You haven’t heard much from me in the past month or so because I have been out in the field on a reconnaissance mission, so to speak.  Since the middle of January, I visited Independence Seaport Museum and Presbyterian Historical Society, and Holly joined me at The Library Company, Free Library of Philadelphia, Historical Society of Pennsylvania and Chester County Historical Society, to gather information about collections for the creation of processing plans.

Our processors do not have a lot of time to think about their processing decisions and once those decisions are made there’s no turning back.  Not to mention, we are working with students, who are learning the art of archival processing as they go and therefore do not have a lot of experience to draw from when making decisions about arranging collections.  Even so, because of the nature of the project, we need our teams to work independently.  As such, the processing plan is a very important part of our work flow.  It is completed prior to the processors’ arrival, provides them a place to start, and guides them in their decision making as they begin to divide collections into series and subseries.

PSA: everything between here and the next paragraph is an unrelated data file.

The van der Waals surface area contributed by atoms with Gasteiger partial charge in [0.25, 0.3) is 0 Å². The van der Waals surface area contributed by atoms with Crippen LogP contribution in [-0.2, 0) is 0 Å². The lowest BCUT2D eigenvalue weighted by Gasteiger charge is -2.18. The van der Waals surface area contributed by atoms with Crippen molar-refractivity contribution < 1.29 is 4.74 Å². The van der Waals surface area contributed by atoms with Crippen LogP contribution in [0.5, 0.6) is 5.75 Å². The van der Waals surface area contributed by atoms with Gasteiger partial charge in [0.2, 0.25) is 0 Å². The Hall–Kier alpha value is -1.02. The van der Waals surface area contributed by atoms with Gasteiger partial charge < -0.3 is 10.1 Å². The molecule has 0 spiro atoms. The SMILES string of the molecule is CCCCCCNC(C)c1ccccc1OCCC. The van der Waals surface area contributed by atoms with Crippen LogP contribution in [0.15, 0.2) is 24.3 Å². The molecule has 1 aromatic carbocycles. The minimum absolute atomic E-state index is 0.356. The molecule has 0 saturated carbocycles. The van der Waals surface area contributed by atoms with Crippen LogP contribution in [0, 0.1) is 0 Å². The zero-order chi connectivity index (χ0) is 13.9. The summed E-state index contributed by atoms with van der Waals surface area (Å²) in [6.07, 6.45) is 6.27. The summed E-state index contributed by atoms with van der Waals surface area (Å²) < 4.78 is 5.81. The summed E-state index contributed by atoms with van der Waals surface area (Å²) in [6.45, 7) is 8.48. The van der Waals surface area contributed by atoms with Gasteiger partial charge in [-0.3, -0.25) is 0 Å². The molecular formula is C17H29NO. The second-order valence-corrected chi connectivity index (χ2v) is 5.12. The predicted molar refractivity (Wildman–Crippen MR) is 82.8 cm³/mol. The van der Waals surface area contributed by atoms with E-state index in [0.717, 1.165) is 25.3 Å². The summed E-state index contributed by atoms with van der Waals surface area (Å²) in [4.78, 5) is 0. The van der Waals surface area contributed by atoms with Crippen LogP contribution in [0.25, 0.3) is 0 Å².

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I spent from one to four hours with each collection, its accession file (if there was one), and collecting biographical information about its creator(s). Taking this information (and lots of photocopies) away with me, I created processing packets.  Each collection’s packet contains the processing plan, a preliminary biographical/historical note (written by Holly or me), copies of useful documentation from the accession file, a copy of the PACSCL survey record, and copies of any historical/biographical information we found about the creator(s). The processing plan itself identifies basic information about the collection, including its date range, linear footage and container count, and a basic list of supplies needed for processing.  More importantly, the plan offers a list of proposed series and subseries as well as specific processing instructions for collections that are especially unique or potentially problematic.  For example, at the Independence Seaport Museum, numerous collections contain large numbers (1000s, actually) of rolled ship’s plans, which will present significant problems in terms of time–the students will not have time to unroll the plans in order to identify them nor will they have time to figure out how to effectively deal with them.  As such, Matt Herbison, the Director of the Library at the Seaport Museum, and I took some time one afternoon to figure out the best way to handle those collections that would enable both greater intellectual and physical access.  The systems we came up with are outlined in the processing plans for those collections for the students to replicate.